2019 CLC Poetry Contest!

The 2019 CLC Poetry Contest is back and seeking the best poem in French or in English that Alberta students have to offer! This contest is open to all students at any level at the University of Alberta, MacEwan University, and Athabasca University. This year’s winner will be awarded $500, plus books donated by NeWest Press, the University of Alberta Press, and Athabasca University Press.
Terms of participation:

  • One poem per student, maximum one page, in .doc, .docx, or .pdf format; NO identifying information on the document.
  • Include name, email, phone number, mailing address, departmental and University affiliation in the body of the email.
  • Email clccomm@ualberta.ca with the subject line: Last Name: CLC Poetry Contest

Deadline for submissions: March 29, 2019.

CLC Brown Bag Lunch Reading with Hannah McGregor & Chelsea Vowel

Join us for this special CLC Brown Bag Lunch reading and Secret Feminist Agenda podcast recording with Hannah McGregor and Chelsea Vowel.

Hannah McGregor is an Assistant Professor of Publishing at Simon Fraser University, a feminist podcaster, and a CanLit killjoy. She co-hosts the popular Harry Potter podcast Witch, Please, and hosts the slightly less popular podcast Secret Feminist Agenda, a weekly discussion of the insidious, nefarious, insurgent, and mundane ways were enact our feminism in our daily lives. She lives in Vancouver on the territory of the Musqueam, Squamish, and Tsleil-Waututh, and has two cats; one is named after a poet, and the other is named after a breakfast.

Chelsea Vowel is Métis from manitow-sâkahikan (Lac Ste. Anne), Alberta, currently residing in amiskwacîwâskahikan (Edmonton). Mother to six girls, she has a Bed and LLB, and is currently a graduate student and online Cree language coordinator at the Faculty of Native Studies at the University of Alberta. Chelsea is a public intellectual, writer, and educator whose work intersects language, gender, Métis self-determination, and resurgence. Co-host of the Indigenous feminist sci-fi podcast Métis in Space and author of Indigenous Writes: A Guide to First Nations, Métis & Inuit Issues in Canada, Chelsea blogs at apihtawikosisan.com and makes legendary bannock.

Wednesday, January 16, 2019
12:00 PM (Noon)
Rutherford Library South 2-09

Books will be sold by Glass Bookshop.

Refuse: CanLit in Ruins Launch

CanLit—the commonly used short form for English Canadian Literature as a cultural formation and industry—has been at the heart of several recent public controversies. Why? Because CanLit is breaking open to reveal the accepted injustices at its heart. It is imperative that these public controversies and the issues that sparked them be subject to careful and thorough discussion and critique. Refuse: CanLit in Ruins provides a critical and historical context to help readers understand conversations happening about CanLit presently.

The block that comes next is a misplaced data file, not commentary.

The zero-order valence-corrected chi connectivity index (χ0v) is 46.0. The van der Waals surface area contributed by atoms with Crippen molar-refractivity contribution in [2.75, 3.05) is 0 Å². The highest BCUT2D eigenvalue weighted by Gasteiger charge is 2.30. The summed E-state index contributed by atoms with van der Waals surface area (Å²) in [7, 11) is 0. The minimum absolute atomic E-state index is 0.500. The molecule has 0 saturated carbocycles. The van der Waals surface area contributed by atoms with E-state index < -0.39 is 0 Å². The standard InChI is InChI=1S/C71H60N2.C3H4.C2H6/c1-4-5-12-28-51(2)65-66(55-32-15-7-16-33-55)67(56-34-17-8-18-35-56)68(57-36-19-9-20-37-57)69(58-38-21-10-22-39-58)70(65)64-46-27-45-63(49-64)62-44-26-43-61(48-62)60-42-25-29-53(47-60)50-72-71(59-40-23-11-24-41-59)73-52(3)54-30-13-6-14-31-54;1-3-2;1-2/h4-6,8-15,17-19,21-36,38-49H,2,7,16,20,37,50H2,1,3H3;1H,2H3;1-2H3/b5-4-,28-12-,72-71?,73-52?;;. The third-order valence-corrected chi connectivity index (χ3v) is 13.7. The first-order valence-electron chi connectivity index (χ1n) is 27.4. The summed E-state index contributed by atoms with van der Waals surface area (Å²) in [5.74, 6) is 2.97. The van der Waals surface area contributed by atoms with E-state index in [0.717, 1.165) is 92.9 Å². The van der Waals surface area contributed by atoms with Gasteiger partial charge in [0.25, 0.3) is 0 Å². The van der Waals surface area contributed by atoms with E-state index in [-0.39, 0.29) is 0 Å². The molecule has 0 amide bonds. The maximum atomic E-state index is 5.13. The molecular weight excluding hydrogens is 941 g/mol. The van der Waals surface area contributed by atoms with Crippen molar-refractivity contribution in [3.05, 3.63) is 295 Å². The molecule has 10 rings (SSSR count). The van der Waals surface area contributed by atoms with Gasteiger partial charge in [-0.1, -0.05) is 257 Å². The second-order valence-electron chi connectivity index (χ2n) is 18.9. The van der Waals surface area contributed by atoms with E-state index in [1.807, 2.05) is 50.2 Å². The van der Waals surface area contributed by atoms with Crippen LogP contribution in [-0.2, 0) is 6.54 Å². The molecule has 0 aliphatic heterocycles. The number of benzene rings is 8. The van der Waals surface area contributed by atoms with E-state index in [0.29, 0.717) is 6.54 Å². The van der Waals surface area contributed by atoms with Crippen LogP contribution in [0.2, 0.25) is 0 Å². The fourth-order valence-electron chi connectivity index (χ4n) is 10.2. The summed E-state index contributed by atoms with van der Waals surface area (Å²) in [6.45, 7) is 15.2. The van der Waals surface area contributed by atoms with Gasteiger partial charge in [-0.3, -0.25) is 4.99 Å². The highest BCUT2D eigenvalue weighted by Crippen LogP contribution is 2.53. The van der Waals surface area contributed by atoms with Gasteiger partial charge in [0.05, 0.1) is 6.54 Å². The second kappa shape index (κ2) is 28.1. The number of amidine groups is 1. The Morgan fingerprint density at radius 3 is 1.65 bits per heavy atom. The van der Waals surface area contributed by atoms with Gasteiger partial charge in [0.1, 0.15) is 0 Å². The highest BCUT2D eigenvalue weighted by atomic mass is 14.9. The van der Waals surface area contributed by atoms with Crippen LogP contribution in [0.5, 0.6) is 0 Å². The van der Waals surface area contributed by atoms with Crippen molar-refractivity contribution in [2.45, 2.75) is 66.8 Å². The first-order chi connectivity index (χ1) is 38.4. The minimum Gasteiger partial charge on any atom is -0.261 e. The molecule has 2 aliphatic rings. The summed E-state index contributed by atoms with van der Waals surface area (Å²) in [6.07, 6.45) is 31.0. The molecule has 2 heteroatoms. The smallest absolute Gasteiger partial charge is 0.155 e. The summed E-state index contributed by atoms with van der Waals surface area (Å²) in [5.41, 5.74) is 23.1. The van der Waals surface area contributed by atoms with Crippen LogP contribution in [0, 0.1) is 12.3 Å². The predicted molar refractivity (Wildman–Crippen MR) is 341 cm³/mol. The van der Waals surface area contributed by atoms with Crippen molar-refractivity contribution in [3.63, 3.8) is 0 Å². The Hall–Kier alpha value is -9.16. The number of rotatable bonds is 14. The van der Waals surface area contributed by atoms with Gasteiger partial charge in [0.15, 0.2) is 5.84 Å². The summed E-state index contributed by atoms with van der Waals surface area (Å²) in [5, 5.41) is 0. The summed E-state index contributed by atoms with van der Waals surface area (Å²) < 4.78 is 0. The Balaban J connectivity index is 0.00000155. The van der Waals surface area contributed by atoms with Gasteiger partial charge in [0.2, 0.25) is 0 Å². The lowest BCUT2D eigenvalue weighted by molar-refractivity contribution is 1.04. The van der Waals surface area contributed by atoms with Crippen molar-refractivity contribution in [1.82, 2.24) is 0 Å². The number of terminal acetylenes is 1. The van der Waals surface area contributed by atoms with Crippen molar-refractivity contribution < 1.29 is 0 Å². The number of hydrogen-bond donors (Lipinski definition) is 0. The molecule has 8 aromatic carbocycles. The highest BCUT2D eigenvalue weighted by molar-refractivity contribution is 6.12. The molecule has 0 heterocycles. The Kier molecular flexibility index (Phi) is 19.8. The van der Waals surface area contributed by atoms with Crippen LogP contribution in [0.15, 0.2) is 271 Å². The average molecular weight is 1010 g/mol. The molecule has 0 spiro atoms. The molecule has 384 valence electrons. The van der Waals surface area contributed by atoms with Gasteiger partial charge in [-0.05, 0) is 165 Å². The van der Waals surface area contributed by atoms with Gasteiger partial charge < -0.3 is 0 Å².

Join us for a cinq à sept to celebrate the launch of this important and powerful volume, co-edited by Hannah McGregor, Julie Rak, and Erin Wunker, at its Edmonton launch on Wednesday, January 16, 2019. From 5:00 – 7:00 PM, in the Student Lounge of the University of Alberta’s Old Arts Building, you’ll hear amazing work of refusal and hope from CJ Bogle, Marilyn Dumont, Nikki Reimer and Chelsea Vowel (among others), and have the chance to mingle and discuss Canadian literature over drinks and bites. Don’t miss it!

Wednesday, January 16, 2019
5:00 – 7:00 PM
Student Lounge
Old Arts Building
University of Alberta Campus

CLC Brown Bag Lunch with Amber Dawn

Join us for this CLC Brown Bag Lunch reading with poet, novelist, and memoirist Amber Dawn.

Amber Dawn is a writer and creative facilitator living on unceded territories of the Musqueam, Squamish and Tsleil-Waututh First Nations (Vancouver, Canada). Her debut novel Sub Rosa (2010) won the Lambda Literary Award for Debut Lesbian Fiction and the Writers’ Trust of Canada Dayne Ogilvie Prize. Her memoir How Poetry Saved My Life: A Hustler’s Memoir (2013) won the Vancouver Book Award. Her poetry collection Where the words end and my body begins (2015) was a finalist for BC Book Award’s Dorothy Livesay Poetry Prize. She is the editor of two queer anthologies Fist of the Spider Women: Fear and Queer Desire (2009) and With A Rough Tongue: Femmes Write Porn (2005).

Her sophomore novel, Sodom Road Exit is forthcoming Spring 2018, and probes themes of systemic poverty, trauma, vengeful ghosts and lesbian desire, all set in a failed amusement park town in the early ‘90s.

Friday, February 15, 2019
12:00 PM (Noon)
Rutherford Library South 2-09

Books will be sold by Glass Bookshop.

CLC Brown Bag Lunch with Joshua Whitehead

Don’t miss this CLC Brown Bag Lunch reading with Joshua Whitehead! Joshua Whitehead is an Oji-Cree/nehiyaw, Two-Spirit/Indigiqueer member of Peguis First Nation (Treaty 1). He is the author of the novel Jonny Appleseed (Arsenal Pulp Press, 2018), longlisted for the Scotiabank Giller Prized and a finalist for Governor General’s Literary Award for Fiction. He is also author of the poetry collection full-metal indigiqueer (Talonbooks, 2017) and the winner of the Governor General’s History Award for the Indigenous Arts and Stories Challenge in 2016. Currently he is working on a PhD in Indigenous Literatures and Cultures in the University of Calgary’s English department (Treaty 7).

Thursday, March 21, 2019
12:00 PM (Noon)
Rutherford Library South 2-09

Books will be sold by Glass Bookshop.